So what defence can organisations make against a cyber-attack? ‘You have to assume that the bad guys will get through and understanding your company’s cyber risk is key,’ Darren told his audience. This risk might be cyber espionage, involving silent copying of commercial information, which could impact on any organisation with IP, M&A data or high-value contract data. Or it could be damage to a brand through negative publicity; sabotage; client loss; or direct fraud. 

Once the risk is determined, the next move is to make ‘an active risk decision’. There are various options under this heading, Darren explained. An ‘avoiding risk’ decision is a limited option, while ‘stopping or preventing cyber risk’ is difficult and requires significant ongoing investment of time and resources in security controls. Other options include transferring or outsourcing risk, reducing its impact or simply accepting it. 

The plan, do, check and act stages of resilience are already well understood by internal auditors but Darren highlighted checking as particularly important, explaining that under this heading comes monitoring networks, undertaking internal vulnerability scans and commissioning third party penetration tests.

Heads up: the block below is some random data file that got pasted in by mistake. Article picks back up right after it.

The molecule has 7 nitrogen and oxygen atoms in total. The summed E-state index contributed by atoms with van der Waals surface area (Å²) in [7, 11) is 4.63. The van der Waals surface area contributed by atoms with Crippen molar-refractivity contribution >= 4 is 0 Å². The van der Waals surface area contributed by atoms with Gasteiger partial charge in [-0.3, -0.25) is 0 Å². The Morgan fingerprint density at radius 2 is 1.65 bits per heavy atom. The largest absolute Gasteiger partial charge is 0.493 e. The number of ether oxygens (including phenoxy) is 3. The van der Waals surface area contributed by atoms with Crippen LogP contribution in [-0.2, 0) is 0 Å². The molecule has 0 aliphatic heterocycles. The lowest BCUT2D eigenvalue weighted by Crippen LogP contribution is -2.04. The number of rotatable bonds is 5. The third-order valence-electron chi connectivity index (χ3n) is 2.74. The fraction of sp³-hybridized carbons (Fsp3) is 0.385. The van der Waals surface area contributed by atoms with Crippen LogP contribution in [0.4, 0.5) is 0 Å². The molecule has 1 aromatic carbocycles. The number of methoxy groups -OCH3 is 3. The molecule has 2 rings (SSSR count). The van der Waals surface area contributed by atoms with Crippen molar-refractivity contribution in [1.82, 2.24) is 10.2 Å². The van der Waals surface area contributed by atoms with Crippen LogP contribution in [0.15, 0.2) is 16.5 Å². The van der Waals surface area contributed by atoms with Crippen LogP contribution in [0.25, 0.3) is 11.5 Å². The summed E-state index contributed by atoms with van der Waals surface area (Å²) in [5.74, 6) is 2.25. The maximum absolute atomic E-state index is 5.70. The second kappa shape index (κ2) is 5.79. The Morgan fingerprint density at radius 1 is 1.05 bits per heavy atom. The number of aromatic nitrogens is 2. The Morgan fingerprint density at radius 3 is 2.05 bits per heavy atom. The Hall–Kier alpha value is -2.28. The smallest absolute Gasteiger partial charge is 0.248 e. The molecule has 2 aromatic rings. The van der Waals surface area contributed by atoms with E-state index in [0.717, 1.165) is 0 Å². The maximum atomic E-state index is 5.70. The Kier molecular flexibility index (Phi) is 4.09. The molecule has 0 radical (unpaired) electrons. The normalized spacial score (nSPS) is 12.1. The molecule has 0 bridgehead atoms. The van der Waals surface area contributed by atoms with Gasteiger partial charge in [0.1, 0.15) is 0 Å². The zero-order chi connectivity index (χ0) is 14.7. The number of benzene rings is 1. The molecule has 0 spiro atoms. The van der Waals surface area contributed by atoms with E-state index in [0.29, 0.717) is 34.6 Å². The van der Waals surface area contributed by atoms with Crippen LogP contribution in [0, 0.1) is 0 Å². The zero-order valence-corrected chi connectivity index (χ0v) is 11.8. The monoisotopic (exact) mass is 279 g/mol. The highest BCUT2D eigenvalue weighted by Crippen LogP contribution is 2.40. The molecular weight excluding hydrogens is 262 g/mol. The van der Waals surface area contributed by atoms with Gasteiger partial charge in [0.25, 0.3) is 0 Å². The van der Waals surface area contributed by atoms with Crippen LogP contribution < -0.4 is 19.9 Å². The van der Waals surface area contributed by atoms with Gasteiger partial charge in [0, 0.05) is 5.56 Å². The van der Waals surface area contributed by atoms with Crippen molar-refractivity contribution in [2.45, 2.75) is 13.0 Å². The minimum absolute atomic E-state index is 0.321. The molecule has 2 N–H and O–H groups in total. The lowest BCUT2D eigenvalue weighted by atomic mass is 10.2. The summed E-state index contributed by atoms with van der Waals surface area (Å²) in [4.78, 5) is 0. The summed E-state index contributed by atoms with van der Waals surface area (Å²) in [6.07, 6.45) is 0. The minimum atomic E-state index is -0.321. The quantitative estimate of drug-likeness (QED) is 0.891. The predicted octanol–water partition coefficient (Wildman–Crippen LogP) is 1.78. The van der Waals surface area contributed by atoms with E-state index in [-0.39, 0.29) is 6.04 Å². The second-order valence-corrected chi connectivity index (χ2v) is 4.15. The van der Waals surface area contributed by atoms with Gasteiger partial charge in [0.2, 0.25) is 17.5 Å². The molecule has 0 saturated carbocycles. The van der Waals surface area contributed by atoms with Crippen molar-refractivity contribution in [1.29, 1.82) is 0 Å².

The role of internal audit

One of the most important aspects of cyber security, however, is to know who is responsible for it. Darren was clear that responsibility starts with the board. Among the many questions internal auditors need to ask its members, he said, were those covering security governance, leadership, culture, reporting and strategy. And perhaps the two most important are: ‘is the board providing leadership on cyber security?’ and ‘is it providing the “right tone from the top”?’ 

Turning next to the layer of people who manage security within any organisation, Darren said that it is the job of internal audit to check whether the organisation has a good level of understanding of risk and threat – whether cyber risks are assessed and managed based on appropriate information using the latest industry guidance – and if they are able to implement the strategy that the board has signed off. Are they compliant with regulations, legislation and agreed industry standards? Is appropriate training being offered to end-users and is it working? Who and where is the point of contact in case of a serious incident? 

Darren also highlighted the importance of asking questions around any plans for investment in new controls. What are they and where is the organisation in the cycle of acquiring and implementing them? ‘It is surprising how often I still come across businesses which have invested in all the latest toys but which are simply not doing what they’re supposed to do,’ he said. ‘And that means internal auditors can’t ask the next question, which is: are they providing the value for money we said they would?’ 

There are two more questions internal auditors should be asking their businesses, Darren concluded:

  • can we log the activities of our administrative users – are we looking at what they’re doing?
  • do we know what our valuable data is and where it is? 

‘Both are absolutely fundamental,’ said Darren.